For our last assignment, we’ll be watching Haskell Wexler’s Medium Cool (a link has been posted on the class webpage). Here are some supplementary resources:
In 1968 Wexler returned to his native Chicago to make Medium Cool, a landmark movie that takes its title from the debates about the media inspired by the then fashionable theories expounded by the Canadian author Marshall McLuhan (though Wexler claims he has no idea what McLuhan was talking about). Combining fiction and documentary, in a manner that consciously brings both into question, it examines the way the media operate, the responsibilities of those employed in broadcasting and news journalism, and the highly confused state of America at the height of the Vietnam war.
In 1969, Medium Cool blew people’s minds because it was one of the first films to purposefully blend fact and fiction. Renowned cinematographer-cum-filmmaker Haskwell Wexler crafted a visceral, cinematic snapshot of the city of Chicago in turmoil during the riots surrounding the 1968 Democratic National Convention.
In this interview, Wexler’s reveals the power, oppression, and egos he was up against both creatively and politically in making one of Hollywood’s most prescient films. It also shows that Haskwell Wexler was—and always will be—a badass.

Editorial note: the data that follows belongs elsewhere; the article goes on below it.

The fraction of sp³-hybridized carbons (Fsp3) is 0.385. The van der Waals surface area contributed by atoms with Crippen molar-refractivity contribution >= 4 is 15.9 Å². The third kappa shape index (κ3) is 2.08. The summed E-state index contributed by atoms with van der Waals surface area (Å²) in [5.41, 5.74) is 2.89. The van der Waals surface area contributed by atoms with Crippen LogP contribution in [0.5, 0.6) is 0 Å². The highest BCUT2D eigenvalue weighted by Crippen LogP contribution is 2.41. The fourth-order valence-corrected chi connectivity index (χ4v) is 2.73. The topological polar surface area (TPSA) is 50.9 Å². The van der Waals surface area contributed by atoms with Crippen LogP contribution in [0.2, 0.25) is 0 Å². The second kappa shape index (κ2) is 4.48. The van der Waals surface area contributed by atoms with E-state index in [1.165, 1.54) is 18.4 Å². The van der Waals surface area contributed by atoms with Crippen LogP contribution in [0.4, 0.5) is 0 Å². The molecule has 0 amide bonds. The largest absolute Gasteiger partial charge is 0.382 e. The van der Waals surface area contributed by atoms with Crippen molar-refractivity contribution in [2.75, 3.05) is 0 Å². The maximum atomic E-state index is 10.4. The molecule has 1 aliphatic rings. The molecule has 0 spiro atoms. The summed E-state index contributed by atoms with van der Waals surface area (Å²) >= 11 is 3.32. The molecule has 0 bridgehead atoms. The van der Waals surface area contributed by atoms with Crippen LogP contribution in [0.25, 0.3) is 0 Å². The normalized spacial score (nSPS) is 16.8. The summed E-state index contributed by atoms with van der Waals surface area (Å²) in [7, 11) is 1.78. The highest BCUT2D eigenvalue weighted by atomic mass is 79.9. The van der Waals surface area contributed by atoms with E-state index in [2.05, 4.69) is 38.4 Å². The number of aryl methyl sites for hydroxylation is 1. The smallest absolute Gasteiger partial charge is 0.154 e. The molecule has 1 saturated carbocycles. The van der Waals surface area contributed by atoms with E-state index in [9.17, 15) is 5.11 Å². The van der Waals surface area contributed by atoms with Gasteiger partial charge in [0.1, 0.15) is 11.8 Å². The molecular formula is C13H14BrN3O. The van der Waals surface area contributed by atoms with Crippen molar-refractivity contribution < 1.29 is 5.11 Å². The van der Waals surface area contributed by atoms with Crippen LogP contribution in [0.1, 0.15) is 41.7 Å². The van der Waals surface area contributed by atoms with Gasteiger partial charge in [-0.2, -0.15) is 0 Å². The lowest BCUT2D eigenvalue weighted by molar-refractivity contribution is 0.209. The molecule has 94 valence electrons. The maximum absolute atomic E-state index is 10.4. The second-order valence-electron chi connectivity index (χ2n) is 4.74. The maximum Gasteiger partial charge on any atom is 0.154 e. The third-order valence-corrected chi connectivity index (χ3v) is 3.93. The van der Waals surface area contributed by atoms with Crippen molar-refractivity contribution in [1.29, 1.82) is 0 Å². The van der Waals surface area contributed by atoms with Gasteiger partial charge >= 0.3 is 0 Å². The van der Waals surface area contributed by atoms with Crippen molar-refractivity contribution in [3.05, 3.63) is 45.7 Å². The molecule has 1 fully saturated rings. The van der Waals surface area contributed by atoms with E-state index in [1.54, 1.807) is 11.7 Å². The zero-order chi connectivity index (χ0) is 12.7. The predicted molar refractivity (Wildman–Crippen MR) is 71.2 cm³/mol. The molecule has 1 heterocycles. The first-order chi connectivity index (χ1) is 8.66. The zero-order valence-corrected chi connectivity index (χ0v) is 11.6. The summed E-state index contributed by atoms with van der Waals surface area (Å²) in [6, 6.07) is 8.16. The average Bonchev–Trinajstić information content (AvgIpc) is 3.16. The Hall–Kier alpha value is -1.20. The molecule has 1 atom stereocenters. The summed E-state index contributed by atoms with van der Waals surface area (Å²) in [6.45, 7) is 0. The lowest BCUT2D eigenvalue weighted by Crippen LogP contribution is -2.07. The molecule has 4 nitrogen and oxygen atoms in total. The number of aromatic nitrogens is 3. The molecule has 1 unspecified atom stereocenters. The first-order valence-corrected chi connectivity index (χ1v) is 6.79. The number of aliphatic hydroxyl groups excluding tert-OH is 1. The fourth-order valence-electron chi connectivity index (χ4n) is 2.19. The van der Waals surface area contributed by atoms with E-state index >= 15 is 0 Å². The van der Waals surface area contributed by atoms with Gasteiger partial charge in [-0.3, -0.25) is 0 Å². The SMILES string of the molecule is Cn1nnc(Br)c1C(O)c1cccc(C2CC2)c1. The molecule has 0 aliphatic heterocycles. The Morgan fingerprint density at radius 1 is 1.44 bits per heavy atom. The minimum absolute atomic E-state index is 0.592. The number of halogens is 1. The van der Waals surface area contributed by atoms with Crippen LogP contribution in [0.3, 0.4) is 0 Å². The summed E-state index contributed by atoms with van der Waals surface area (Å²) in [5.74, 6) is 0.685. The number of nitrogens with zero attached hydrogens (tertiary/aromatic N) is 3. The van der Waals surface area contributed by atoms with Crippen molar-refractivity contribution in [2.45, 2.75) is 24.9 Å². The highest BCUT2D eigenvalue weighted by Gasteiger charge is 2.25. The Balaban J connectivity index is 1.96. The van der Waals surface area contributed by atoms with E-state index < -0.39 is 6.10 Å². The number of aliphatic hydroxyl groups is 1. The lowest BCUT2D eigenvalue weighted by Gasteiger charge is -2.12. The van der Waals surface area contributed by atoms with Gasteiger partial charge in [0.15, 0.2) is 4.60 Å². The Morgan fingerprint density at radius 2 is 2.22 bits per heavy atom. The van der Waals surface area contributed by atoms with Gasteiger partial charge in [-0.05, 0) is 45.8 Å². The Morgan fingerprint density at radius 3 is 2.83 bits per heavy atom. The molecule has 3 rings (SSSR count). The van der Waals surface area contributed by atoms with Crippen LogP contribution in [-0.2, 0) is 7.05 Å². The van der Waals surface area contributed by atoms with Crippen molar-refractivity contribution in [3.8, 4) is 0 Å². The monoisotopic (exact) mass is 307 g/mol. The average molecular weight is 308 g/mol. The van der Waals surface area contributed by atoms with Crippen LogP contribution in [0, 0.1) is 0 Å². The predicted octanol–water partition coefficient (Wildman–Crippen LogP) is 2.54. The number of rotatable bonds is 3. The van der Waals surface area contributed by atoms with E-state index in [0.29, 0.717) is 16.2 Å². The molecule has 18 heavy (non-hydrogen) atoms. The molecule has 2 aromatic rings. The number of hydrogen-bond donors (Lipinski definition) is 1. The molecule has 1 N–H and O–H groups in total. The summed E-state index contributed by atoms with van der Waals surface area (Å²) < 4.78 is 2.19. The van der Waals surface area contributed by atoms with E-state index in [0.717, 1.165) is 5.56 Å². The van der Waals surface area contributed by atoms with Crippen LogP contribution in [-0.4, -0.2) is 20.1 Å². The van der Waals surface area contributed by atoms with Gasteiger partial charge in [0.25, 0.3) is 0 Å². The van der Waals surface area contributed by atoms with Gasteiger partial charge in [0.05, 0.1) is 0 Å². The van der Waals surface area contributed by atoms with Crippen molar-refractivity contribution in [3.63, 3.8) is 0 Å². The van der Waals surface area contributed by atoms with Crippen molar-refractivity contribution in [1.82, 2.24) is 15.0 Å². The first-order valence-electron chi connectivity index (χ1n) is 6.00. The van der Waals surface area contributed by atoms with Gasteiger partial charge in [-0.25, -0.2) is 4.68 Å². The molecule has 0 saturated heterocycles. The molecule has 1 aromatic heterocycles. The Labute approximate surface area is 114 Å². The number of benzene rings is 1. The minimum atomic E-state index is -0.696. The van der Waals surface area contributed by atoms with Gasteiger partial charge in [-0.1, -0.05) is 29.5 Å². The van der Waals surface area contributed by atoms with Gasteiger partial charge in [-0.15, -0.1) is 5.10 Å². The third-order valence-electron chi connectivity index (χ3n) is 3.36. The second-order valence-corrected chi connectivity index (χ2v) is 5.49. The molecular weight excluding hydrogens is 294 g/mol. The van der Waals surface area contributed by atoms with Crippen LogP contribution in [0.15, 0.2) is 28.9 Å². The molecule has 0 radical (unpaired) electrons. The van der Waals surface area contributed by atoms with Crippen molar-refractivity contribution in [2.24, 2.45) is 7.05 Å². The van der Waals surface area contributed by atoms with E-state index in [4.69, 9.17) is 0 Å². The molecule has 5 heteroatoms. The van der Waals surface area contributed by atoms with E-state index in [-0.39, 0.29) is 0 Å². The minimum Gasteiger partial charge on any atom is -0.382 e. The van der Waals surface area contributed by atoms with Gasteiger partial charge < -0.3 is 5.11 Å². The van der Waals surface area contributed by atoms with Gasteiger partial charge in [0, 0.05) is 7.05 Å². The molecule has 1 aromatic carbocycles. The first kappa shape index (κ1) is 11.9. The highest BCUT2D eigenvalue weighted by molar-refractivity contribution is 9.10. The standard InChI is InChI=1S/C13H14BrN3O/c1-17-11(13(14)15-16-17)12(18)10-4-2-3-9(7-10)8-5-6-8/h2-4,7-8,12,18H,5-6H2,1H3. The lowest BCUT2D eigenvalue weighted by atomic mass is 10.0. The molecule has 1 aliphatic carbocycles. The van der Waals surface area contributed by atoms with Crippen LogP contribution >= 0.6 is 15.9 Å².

Below is a documentary called “Look out Haskell, it’s real!”, which details the production of Haskell Wexler‘s 1969 feature Medium Cool. It features interviews with members of the film’s cast and crew alongside critics, commentators and historical figures, and includes outtakes of Medium Cool. A 55-minute version premiered at the 2001 Edinburgh Film Festival alongside a new theatrical print of Medium Cool and with Wexler in attendance, and was broadcast on the BBC, PBS and the Sundance Channel. A version of the film appears on the 2013 Criterion Collection DVD release of Medium Cool.
The documentary, which has become more an educational project than anything else and remains a work-in-progress, was expanded in 2015 and now runs approximately six and half hours (in six parts). This is the 2001 version; the 2015 version can be found on Vimeo here.